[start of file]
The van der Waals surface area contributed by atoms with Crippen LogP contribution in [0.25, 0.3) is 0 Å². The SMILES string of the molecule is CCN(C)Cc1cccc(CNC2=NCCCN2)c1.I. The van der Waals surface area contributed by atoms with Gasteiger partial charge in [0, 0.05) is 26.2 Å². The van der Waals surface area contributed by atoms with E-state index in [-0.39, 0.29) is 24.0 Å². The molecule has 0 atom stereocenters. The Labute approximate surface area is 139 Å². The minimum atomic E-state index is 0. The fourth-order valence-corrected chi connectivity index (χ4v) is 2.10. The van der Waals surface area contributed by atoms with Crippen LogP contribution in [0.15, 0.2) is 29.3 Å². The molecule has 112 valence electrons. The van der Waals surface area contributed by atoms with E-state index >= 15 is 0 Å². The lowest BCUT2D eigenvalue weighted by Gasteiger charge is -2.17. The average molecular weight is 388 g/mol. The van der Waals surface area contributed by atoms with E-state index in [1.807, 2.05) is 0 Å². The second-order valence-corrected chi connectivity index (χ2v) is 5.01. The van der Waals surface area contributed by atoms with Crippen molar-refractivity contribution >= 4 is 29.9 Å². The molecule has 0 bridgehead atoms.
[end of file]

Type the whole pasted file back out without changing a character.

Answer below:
The van der Waals surface area contributed by atoms with Crippen LogP contribution in [0.25, 0.3) is 0 Å². The SMILES string of the molecule is CCN(C)Cc1cccc(CNC2=NCCCN2)c1.I. The van der Waals surface area contributed by atoms with Gasteiger partial charge in [0, 0.05) is 26.2 Å². The van der Waals surface area contributed by atoms with E-state index in [-0.39, 0.29) is 24.0 Å². The molecule has 0 atom stereocenters. The Labute approximate surface area is 139 Å². The minimum atomic E-state index is 0. The fourth-order valence-corrected chi connectivity index (χ4v) is 2.10. The van der Waals surface area contributed by atoms with Crippen LogP contribution in [0.15, 0.2) is 29.3 Å². The molecule has 112 valence electrons. The van der Waals surface area contributed by atoms with E-state index >= 15 is 0 Å². The lowest BCUT2D eigenvalue weighted by Gasteiger charge is -2.17. The average molecular weight is 388 g/mol. The van der Waals surface area contributed by atoms with E-state index in [1.807, 2.05) is 0 Å². The second-order valence-corrected chi connectivity index (χ2v) is 5.01. The van der Waals surface area contributed by atoms with Crippen molar-refractivity contribution >= 4 is 29.9 Å². The molecule has 0 bridgehead atoms.